Faculty Advisor

Cannon, Douglas

Area of Study

Arts, Humanities and Social Sciences

Publication Date

Summer 2016


In the beginning of the 20th century, many prominent logicians and mathematicians, such as Frege, Russell, Hilbert, and many others, felt that mathematics needed a very rigorous foundation in logic. Many results of the time were motivated by questions about logical truth and logical consequence. The standard approach in the early part of the 20th century was to use a syntactic or proof-theoretic definition of logical consequence. This says that "for one sentence to be a logical consequence of [a set of premises] is simply for that sentence to be derivable from [them] by means of some standard system of deduction" (Etchemendy 1988). However, many famous results of the time, especially Gödel's incompleteness theorems led to logicians such as Tarski to define logical consequence with what was eventually developed into the standard ``model-theoretic" definition. This way of defining logical consequence says that a argument of a certain form is a logically valid argument if it is impossible for the premises to be true and the conclusion false (Mates 1972, Cannon 2016). Many philosophers have written about the effectiveness of this definition, but in 1990 John Etchemendy offered a fundamental criticism of Tarski's definition both as to whether it is conceptually correct, and whether it captures the right set of arguments, or interpretations. This paper explores Etchemendy's argument and various responses from prominent philosophers.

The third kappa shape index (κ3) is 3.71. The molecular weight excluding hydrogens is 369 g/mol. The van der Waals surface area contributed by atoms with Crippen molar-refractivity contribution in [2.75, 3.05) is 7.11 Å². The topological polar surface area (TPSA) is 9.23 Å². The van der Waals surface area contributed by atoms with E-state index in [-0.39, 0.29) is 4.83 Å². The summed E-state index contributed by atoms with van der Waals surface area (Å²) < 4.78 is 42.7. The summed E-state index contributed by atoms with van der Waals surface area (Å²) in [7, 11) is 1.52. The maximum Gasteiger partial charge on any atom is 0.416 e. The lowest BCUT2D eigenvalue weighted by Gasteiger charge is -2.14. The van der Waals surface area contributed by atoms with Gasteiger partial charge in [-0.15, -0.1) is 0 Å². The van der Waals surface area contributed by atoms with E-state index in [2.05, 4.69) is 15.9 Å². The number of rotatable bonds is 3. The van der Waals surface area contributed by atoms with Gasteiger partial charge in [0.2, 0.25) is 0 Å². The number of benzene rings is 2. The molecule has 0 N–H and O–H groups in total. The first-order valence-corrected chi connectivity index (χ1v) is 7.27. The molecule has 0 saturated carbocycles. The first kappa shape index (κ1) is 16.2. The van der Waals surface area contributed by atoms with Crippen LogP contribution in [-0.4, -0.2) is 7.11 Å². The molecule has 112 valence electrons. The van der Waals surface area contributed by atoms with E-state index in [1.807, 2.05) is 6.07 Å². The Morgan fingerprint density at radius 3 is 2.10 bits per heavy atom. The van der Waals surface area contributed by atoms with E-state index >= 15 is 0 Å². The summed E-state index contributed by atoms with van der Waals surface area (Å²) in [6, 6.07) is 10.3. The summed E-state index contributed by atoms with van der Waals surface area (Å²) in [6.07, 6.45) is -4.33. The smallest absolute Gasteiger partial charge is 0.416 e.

University of Puget Sound